As a seasoned hack and a theatre critic my friends and colleagues will tell you it takes a lot to make me laugh out loud when watching a performance – in fact I can count the times on one hand in the last few years, despite reviewing literally 100’s of shows, that this has happened.

But even before the actual performance by Les Ballets Trockadero de Monte Carlo had began I found myself actually laughing out loud at the pre-show announcements.

As a ballet lover and having had some classical ballet training I have been fortunate to have seen some of the greatest dancers and most prestigious companies perform world wide as well as small  past-their-sell-by date companies and very basic budget touring companies.

I was only three when my mother took me to The Grand in Leeds (paying nearly a weeks wage for our seats) to see Alicia Markova and Anton Dolan dance – I was spellbound and it started a love of the art for me and inspired me to have some classical training although by the age of 8 I decided I wanted to be a journalist as I loved writing and adventure!

For years I had been promising myself I must see ‘The Trocks’ as they are called but something job related always got in the way but on their first visit for four years my wish was granted.

The Trocks originated in a New York Loft in 1974 and have now appeared in 35 countries and over 600 cities including seasons at the Bolshoi Theatre  in Moscow and the Chatelet Theatre in Paris. There have been documentaries made about them and they have gathered numerous awards including the prestigious Critics Circle National Dance Awards in 2007.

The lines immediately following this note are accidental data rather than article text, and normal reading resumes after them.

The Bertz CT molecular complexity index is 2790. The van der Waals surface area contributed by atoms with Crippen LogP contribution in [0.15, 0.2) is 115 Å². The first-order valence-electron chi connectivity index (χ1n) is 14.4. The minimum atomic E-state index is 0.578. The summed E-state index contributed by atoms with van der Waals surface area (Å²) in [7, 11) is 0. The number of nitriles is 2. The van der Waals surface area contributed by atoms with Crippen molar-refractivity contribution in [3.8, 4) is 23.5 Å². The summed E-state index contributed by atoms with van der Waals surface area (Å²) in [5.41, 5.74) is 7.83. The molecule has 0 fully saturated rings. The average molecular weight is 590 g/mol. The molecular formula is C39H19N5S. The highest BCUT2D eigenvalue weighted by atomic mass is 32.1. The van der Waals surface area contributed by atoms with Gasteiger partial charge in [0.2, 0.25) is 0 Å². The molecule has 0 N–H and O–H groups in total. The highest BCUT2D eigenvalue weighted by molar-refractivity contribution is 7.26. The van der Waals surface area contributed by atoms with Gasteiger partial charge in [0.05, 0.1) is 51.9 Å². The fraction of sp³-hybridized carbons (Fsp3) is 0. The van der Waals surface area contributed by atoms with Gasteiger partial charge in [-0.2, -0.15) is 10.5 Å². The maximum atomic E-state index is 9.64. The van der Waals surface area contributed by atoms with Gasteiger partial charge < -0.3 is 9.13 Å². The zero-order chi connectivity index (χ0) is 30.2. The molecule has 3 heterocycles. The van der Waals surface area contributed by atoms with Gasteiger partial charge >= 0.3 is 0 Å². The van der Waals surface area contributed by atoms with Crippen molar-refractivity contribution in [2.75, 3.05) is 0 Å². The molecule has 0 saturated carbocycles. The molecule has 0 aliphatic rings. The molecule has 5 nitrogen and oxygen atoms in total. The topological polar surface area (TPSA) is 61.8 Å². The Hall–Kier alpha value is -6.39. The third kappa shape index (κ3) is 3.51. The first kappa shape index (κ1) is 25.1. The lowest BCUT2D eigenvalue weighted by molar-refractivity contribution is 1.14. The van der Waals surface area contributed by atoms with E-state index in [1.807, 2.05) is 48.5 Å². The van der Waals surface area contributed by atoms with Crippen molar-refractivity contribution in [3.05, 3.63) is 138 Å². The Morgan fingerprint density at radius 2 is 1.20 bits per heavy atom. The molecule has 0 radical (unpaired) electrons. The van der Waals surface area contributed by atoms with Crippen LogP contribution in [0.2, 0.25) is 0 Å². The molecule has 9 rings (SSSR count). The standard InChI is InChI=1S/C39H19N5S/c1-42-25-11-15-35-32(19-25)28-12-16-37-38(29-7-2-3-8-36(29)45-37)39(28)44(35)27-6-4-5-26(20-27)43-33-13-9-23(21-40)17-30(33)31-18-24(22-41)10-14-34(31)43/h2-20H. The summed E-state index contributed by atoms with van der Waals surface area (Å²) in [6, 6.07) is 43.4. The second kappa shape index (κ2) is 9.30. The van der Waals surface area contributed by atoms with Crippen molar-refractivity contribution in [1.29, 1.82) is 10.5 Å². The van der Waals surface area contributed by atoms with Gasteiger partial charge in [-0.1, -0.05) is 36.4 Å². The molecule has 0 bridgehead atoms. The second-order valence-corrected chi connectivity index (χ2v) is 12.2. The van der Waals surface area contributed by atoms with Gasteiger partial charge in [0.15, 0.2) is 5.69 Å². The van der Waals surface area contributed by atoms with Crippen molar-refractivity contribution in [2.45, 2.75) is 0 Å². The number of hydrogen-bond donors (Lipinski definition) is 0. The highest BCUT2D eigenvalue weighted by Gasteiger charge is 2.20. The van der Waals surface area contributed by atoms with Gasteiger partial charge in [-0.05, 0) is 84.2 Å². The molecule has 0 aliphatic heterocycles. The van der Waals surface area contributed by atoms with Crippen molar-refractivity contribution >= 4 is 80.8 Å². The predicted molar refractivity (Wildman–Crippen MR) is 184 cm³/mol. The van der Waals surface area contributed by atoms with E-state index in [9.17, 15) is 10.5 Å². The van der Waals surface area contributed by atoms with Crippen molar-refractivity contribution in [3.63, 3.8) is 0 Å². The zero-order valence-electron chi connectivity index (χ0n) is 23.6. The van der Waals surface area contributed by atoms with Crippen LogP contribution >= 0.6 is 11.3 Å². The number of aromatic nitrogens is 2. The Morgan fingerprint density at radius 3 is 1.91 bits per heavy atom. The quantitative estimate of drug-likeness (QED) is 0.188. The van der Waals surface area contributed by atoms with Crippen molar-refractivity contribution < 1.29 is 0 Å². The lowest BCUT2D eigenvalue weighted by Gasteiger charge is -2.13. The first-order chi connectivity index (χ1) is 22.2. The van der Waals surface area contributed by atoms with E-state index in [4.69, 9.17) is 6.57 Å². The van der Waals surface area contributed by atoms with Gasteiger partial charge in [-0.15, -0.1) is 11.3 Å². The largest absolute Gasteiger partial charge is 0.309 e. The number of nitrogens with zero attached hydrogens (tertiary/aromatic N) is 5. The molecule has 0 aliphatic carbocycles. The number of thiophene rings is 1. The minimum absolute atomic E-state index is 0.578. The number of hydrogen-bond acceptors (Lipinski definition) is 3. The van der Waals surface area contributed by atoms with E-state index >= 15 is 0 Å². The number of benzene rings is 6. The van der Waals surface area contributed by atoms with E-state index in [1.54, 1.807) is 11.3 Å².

The original concept of the Trocks has never changed. It is a company of professional male dancers of every shape, size and colour performing as women.

They perform a repertoire of classical ballet and modern dance works. The comedy aspect is achieved by being glorious and giddy and incorporating all the short-comings, accidents and inconsistencies of classical dance styles plus some caricatures of dancers from prima ballerinas to the humble corps de ballet..

Starting the performance, as the majority of classical ballet performances, do we hear a number of cast changes and this is where my face cracks and I begin to laugh as artists names like  Minie Van  Driver,  Jacques d’ Aniels, Vavara  Laptopova and Timor Legupski are reeled off – I know I am going to enjoy this.

The first ballet of the Bradford repertoire was Swan Lake Act 2. This was an outstanding piece but to see it danced so technically well was a piece of theatrical brilliance.

It’s hard for men to perform on point as their feet are long and this puts added pressure on their bodies. The entrance of Von Rothbert I found particularly humorous as he did the usual leaps and then stopped to catch his breath and carried on. This for me was a touch of subtle brilliance as this role is usually played by an older dancer in most companies now specialising in character dancing

And so it continued with exceptional pas-de-deuxs between Siegfried and his Princess full of pirouettes, lifts, excellent elevation and holds all true to classical dance styles of the piece and  topped off with a fantastic dance of the cygnets – a faithful nod in choreography to the classical version.

I was transfixed. The rest of the programme including A Vivaldi Suite, The Dying Swan and a specially created piece in the classical mode Raymonda’s Wedding was filled with exceptional dancing and high technical standards.. The dances are all pure gold  each laced with a subtle humour, wonderful facial expressions and subtle humour that reduce the audience to laughter.

The Trocks are on a tour of the UK which is sadly nearly at an end with only Edinburgh, Belfast and Cornwall to go over the next couple of weeks. But they will be back and now’s the time to keep an eye out for when to see this amazing piece of theatre.

Liz Coggins is a member of the Critics Circle

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